Online News

Fall 2002 CSANews Issue 44  |  Posted date : Apr 09, 2007.Back to list

My morning ritual, outside of bathing, shaving (not my legs) and dressing for work, was going through the morning paper to keep current on the daily news. It was my way of easing into the day. Technology has transformed my morning thirst for news from the paper tabloids to the selective, searchable online services. They reduce the time I spend leafing through pages searching for headings of interest and, very important to us conservationists, save some trees. Yes, I'm talking about online news services. I live in Maple, a stone's throw away from Toronto, Ontario, so I mostly visit www.thestar.com or www.theglobeandmail.com.

On both sites, you can see a quick snapshot of the day's news and select stories that interest you. Both services offer quick links to all sections as you would find them in their respective print editions. It's easy to use and there are very few advertisements.

A great national service is www.cbc.ca. Yes, that's our CBC. When breaking news events arise, more Canadians turn to the CBC for their news than to any other broadcaster. Today, cbc.ca offers nearly 300,000 pages of content with local, national and international news, business, sports, entertainment, consumer affairs and more.

CBC's Web site also offers a choice

of news delivery. You can read stories, listen to live radio (if your computer is equipped with a sound card and speakers), or listen to or watch the last live radio or television broadcasts from across the country. The quality of the broadcasts, be they radio or television, are a function of the speed of your Internet service and your computer configuration.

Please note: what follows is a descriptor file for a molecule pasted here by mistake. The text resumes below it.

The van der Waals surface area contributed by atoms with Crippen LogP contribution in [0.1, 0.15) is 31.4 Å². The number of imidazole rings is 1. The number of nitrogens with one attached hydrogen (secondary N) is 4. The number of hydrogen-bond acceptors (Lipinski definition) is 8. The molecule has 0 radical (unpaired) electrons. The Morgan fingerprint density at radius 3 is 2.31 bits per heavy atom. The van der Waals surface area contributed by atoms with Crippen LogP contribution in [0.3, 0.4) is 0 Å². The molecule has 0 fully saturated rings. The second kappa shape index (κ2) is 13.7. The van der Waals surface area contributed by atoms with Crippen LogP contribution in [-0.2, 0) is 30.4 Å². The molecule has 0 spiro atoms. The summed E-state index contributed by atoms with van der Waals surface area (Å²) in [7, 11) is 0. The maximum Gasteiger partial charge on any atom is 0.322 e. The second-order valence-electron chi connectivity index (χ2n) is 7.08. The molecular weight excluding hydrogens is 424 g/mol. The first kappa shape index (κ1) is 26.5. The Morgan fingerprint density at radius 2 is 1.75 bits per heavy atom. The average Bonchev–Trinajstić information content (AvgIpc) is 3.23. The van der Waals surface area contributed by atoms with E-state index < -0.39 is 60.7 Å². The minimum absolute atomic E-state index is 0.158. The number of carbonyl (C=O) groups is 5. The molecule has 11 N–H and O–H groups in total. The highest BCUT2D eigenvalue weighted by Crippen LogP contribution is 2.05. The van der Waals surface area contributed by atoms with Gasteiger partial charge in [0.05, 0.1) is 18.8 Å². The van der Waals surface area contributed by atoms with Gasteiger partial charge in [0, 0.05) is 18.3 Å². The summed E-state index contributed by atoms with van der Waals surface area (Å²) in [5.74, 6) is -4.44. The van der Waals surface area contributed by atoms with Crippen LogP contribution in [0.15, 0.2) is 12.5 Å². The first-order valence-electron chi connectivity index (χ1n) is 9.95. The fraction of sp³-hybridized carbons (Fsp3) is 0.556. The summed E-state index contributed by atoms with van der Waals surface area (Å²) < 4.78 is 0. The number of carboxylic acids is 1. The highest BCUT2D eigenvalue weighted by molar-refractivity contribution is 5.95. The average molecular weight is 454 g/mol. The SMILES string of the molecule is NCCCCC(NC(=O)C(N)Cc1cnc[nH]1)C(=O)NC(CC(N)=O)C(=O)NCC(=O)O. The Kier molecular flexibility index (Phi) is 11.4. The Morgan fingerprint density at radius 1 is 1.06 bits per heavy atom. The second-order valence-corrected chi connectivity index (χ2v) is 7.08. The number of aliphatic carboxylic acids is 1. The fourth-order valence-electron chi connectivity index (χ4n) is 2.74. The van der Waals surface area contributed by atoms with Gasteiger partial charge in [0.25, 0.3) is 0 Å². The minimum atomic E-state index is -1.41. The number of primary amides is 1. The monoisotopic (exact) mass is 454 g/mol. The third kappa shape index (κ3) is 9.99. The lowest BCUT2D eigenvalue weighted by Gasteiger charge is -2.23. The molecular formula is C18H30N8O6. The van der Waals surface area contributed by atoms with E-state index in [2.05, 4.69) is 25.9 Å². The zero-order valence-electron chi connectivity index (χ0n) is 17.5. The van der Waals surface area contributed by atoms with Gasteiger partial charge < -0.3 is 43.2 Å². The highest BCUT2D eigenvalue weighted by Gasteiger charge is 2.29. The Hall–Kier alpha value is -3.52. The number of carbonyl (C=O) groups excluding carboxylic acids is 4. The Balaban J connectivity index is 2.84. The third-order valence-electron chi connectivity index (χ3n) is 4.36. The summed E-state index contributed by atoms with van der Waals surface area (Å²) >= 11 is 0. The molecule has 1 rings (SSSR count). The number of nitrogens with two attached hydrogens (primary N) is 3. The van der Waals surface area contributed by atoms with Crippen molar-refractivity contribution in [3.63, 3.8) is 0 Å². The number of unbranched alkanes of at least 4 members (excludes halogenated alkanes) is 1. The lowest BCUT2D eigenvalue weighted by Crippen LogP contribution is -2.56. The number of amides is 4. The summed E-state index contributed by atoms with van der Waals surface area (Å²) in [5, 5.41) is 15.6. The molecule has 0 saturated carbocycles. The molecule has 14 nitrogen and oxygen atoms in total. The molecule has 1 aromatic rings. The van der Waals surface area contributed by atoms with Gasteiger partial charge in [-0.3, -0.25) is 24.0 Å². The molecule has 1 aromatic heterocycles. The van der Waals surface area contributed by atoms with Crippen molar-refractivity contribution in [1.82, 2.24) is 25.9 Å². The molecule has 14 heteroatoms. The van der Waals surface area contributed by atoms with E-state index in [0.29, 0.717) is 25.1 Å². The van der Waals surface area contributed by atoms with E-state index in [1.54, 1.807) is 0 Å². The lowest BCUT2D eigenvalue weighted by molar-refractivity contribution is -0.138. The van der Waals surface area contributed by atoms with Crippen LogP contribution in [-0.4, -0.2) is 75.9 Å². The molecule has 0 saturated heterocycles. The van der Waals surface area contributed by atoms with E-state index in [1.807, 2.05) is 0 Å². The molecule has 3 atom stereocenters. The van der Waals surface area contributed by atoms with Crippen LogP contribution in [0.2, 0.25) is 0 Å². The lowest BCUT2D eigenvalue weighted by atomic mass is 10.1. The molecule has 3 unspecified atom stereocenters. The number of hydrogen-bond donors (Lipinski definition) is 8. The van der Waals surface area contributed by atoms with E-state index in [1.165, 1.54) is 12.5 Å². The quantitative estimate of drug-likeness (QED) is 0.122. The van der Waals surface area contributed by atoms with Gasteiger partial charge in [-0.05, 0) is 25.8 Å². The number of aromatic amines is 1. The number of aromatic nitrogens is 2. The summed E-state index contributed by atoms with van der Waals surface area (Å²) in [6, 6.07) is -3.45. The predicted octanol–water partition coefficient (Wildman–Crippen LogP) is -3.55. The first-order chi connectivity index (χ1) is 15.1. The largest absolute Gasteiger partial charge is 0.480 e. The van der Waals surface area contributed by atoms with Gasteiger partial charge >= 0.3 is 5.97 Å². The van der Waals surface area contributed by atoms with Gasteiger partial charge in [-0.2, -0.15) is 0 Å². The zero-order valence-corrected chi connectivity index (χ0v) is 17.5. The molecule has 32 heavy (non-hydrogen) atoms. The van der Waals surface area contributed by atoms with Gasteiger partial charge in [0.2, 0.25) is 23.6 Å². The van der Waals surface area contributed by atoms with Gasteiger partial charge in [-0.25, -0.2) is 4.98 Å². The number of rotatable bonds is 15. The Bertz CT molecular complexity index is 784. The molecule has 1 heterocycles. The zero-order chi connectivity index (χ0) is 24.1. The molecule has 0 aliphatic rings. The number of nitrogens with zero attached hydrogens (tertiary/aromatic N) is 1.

Technology being what it is, how long did you think it would be before there was an automated news service?

Today, and for the last two weeks, Google (who came up with that name anyway) has a new news service called (you guessed it) Google News available at news.google.com (I'll try to slow down on the brackets). This is the most unique news service offering on the net as it is 100 per cent compiled by computer algorithms without human intervention. That's...no people, people. Editors beware. Technology is creeping into your shoes.

As the site whimsically points out, "No humans were harmed or even used in the creation of this page."

What's impressive (or scary to some) is that Google's computers rank the news of the day hierarchically, like human-edited news sites do. They have been credited with doing as good a job as major

news sites, by editors of major news sites, at picking the top stories of the moment. And I mean moment. Google News searches and browses 4,000 news sources every 15 minutes. And to show you that they are current, beside each heading, the site shows you how long each story has been available.

Gone are the days when plagiarism is frowned upon ­ at least on the net. In the case of Google News, it does not contain one iota of original news, only links to articles published by other news sites around the world. It's more of a research tool that piggybacks onto other news services and, for now, has a U.S. flavour to it. It is also excellent for international news and offers a number of perspectives on each story with links to each source.

Like any new technology offering, Google News does have some glitches but for me, this human-free newscast may prove to be habit-forming because it is so dynamic, changing more frequently than the publications it indexes.

The Internet has brought the world into our homes. Learn how to use the news services and you might swear off printed papers. Give them a chance and you, too, may save some trees.